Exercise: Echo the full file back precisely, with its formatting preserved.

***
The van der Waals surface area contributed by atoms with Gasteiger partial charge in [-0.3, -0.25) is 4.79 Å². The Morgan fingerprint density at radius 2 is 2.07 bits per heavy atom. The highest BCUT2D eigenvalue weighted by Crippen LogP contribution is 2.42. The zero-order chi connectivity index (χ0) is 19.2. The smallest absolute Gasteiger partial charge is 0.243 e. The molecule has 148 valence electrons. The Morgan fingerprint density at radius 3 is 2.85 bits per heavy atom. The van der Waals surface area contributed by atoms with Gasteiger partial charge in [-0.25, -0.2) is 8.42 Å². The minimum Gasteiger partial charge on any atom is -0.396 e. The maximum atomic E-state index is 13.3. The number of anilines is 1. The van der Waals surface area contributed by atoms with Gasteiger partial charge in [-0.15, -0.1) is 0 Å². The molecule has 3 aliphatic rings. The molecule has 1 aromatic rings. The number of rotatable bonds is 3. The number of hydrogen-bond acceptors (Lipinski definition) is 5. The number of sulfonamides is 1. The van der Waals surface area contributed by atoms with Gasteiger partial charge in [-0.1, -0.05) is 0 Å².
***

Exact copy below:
The van der Waals surface area contributed by atoms with Gasteiger partial charge in [-0.3, -0.25) is 4.79 Å². The Morgan fingerprint density at radius 2 is 2.07 bits per heavy atom. The highest BCUT2D eigenvalue weighted by Crippen LogP contribution is 2.42. The zero-order chi connectivity index (χ0) is 19.2. The smallest absolute Gasteiger partial charge is 0.243 e. The molecule has 148 valence electrons. The Morgan fingerprint density at radius 3 is 2.85 bits per heavy atom. The van der Waals surface area contributed by atoms with Gasteiger partial charge in [-0.25, -0.2) is 8.42 Å². The minimum Gasteiger partial charge on any atom is -0.396 e. The maximum atomic E-state index is 13.3. The number of anilines is 1. The van der Waals surface area contributed by atoms with Gasteiger partial charge in [-0.15, -0.1) is 0 Å². The molecule has 3 aliphatic rings. The molecule has 1 aromatic rings. The number of rotatable bonds is 3. The number of hydrogen-bond acceptors (Lipinski definition) is 5. The number of sulfonamides is 1. The van der Waals surface area contributed by atoms with Gasteiger partial charge in [-0.1, -0.05) is 0 Å².